Kheifets L, Afifi A, Monroe J, Swanson J.For 30 years, there have been suggestions that extremely low frequency magnetic fields such as those are produced by electric power systems may be associated with elevated risks of childhood leukemia. These suggestions are driven by epidemiological evidence, and it has been common to characterize that evidence as showing a threshold effect, with no increase in risk below a threshold, often 0.3 or 0.4 muT, and a constant risk above it. Such a threshold would, however, be biologically unlikely. We tested alternative dose-response relationships quantitatively. We obtained five exposure data sets, applied several candidate dose-response relationships to each one, and performed a regression analysis to see how well they fit each of the three epidemiological data sets. Threshold dose-response relationships performed only moderately. Linear relationships were generally even poorer. The fit was improved by adding quadratic terms or performing non-linear regression. There are limitations in our analysis, stemming from the available data, but addressing this issue in a data-based, quantitative manner should improve understanding, allow better calculations to be made of attributable numbers, and hence ultimately inform public policy making.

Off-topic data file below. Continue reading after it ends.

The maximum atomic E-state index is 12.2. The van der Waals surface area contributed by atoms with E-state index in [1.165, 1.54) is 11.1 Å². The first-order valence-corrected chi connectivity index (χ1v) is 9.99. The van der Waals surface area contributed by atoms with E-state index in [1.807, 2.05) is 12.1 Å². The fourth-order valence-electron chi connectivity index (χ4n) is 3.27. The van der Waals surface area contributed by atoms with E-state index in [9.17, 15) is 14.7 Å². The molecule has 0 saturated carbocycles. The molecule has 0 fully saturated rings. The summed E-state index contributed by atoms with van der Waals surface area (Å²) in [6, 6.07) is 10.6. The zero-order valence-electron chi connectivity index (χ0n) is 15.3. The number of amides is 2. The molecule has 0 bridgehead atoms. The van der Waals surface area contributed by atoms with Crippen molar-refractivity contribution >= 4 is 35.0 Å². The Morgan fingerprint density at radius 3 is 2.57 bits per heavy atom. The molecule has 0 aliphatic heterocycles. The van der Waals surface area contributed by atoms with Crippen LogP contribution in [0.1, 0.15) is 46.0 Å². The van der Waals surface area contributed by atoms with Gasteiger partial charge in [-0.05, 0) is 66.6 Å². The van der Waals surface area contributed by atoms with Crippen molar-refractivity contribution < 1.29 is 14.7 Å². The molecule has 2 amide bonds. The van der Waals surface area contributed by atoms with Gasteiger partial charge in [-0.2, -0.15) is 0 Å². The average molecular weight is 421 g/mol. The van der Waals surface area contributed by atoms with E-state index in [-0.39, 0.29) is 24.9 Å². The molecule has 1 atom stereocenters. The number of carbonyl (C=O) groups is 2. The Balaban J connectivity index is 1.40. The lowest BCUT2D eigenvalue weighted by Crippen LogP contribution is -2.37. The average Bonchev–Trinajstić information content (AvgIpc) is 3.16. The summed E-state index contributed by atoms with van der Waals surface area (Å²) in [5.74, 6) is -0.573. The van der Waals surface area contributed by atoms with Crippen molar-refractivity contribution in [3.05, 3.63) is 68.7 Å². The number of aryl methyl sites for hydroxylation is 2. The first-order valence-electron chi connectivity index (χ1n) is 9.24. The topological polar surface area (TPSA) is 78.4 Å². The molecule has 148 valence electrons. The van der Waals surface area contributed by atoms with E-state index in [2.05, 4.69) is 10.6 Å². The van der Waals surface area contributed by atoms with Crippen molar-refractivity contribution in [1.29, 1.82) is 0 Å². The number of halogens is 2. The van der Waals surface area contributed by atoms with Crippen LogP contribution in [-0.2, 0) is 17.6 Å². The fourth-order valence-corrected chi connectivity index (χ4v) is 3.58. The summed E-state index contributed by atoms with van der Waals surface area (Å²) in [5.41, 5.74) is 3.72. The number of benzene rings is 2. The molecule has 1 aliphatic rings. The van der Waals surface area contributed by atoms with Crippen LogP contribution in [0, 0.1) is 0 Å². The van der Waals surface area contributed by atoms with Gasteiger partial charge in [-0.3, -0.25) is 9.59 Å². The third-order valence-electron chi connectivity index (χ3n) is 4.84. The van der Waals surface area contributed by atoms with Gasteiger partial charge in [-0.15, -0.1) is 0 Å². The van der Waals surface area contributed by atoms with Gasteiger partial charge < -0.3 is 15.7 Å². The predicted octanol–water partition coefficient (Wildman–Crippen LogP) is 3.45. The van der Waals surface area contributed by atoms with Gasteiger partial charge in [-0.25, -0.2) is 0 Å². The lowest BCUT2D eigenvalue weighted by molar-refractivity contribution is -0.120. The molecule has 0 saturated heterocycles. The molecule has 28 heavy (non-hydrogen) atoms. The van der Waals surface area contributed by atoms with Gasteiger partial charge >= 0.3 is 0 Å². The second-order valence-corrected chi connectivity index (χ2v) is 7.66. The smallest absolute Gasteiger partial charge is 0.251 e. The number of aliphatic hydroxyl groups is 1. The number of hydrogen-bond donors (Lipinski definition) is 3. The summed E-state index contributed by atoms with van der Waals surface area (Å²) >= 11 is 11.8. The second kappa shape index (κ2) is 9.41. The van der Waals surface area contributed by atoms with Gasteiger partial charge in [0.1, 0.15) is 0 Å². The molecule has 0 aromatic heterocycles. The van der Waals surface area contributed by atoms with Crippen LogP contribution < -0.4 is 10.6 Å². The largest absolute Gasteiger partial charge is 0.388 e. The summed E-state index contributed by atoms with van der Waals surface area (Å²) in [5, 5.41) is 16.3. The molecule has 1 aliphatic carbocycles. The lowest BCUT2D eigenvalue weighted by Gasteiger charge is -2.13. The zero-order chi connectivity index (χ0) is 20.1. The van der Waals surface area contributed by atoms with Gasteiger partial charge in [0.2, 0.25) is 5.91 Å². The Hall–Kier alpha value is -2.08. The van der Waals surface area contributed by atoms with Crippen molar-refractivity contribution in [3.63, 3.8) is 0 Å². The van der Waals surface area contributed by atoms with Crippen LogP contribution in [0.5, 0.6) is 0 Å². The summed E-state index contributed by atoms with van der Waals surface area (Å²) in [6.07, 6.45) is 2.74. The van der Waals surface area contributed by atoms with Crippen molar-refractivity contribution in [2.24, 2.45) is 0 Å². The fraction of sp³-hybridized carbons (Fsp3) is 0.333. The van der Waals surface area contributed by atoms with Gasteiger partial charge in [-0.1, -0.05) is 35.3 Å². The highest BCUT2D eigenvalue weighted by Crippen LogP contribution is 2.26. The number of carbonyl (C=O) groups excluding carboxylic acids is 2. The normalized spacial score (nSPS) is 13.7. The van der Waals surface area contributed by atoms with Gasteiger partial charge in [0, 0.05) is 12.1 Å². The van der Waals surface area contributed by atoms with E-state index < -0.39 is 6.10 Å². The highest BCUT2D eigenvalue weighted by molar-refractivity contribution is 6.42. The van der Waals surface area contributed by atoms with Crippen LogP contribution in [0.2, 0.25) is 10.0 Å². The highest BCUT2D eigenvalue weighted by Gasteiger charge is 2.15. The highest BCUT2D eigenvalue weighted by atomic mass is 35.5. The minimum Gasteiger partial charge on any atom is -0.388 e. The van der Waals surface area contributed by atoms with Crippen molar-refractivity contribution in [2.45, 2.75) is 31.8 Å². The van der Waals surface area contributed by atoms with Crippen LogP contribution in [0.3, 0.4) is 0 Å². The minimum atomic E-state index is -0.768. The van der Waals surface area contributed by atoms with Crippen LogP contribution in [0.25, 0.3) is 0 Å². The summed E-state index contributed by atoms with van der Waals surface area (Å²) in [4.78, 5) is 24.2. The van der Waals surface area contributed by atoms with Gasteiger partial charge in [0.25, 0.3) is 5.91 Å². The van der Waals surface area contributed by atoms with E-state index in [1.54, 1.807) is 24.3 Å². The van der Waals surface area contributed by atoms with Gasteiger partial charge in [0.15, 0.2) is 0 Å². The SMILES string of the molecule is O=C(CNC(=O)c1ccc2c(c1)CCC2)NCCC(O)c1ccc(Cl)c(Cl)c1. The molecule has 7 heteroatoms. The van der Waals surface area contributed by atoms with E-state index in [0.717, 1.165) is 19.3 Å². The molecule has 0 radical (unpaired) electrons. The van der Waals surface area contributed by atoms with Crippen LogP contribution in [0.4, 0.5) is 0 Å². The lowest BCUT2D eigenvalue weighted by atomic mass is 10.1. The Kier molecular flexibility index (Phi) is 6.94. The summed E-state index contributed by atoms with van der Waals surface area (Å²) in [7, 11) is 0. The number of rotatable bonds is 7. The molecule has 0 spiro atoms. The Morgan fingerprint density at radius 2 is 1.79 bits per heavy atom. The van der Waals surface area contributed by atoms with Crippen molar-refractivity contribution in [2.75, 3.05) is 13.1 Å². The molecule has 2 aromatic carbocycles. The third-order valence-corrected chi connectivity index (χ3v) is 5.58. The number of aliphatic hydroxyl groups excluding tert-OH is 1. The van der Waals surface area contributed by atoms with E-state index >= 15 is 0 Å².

A Pooled Analysis of Extremely Low-Frequency Magnetic Fields and Childhood Brain Tumors.
Kheifets L, Ahlbom A, Crespi CM, Feychting M, Johansen C, Monroe J, Murphy MF, Oksuzyan S, Preston-Martin S, Roman E, Saito T, Savitz D, Schüz J, Simpson J, Swanson J, Tynes T, Verkasalo P, Mezei G.Pooled analyses may provide etiologic insight about associations between exposure and disease. In contrast to childhood leukemia, no pooled analyses of childhood brain tumors and exposure to extremely low-frequency magnetic fields (ELF-MFs) have been conducted. The authors carried out a pooled analysis based on primary data (1960-2001) from 10 studies of ELF-MF exposure and childhood brain tumors to assess whether the combined results, adjusted for potential confounding, indicated an association. The odds ratios for childhood brain tumors in ELF-MF exposure categories of 0.1-<0.2 muT, 0.2-<0.4 muT, and >/=0.4 muT were 0.95 (95% confidence interval: 0.65, 1.41), 0.70 (95% CI: 0.40, 1.22), and 1.14 (95% CI: 0.61, 2.13), respectively, in comparison with exposure of <0.1 muT. Other analyses employing alternate cutpoints, further adjustment for confounders, exclusion of particular studies, stratification by type of measurement or type of residence, and a nonparametric estimate of the exposure-response relation did not reveal consistent evidence of increased childhood brain tumor risk associated with ELF-MF exposure. These results provide little evidence for an association between ELF-MF exposure and childhood brain tumors.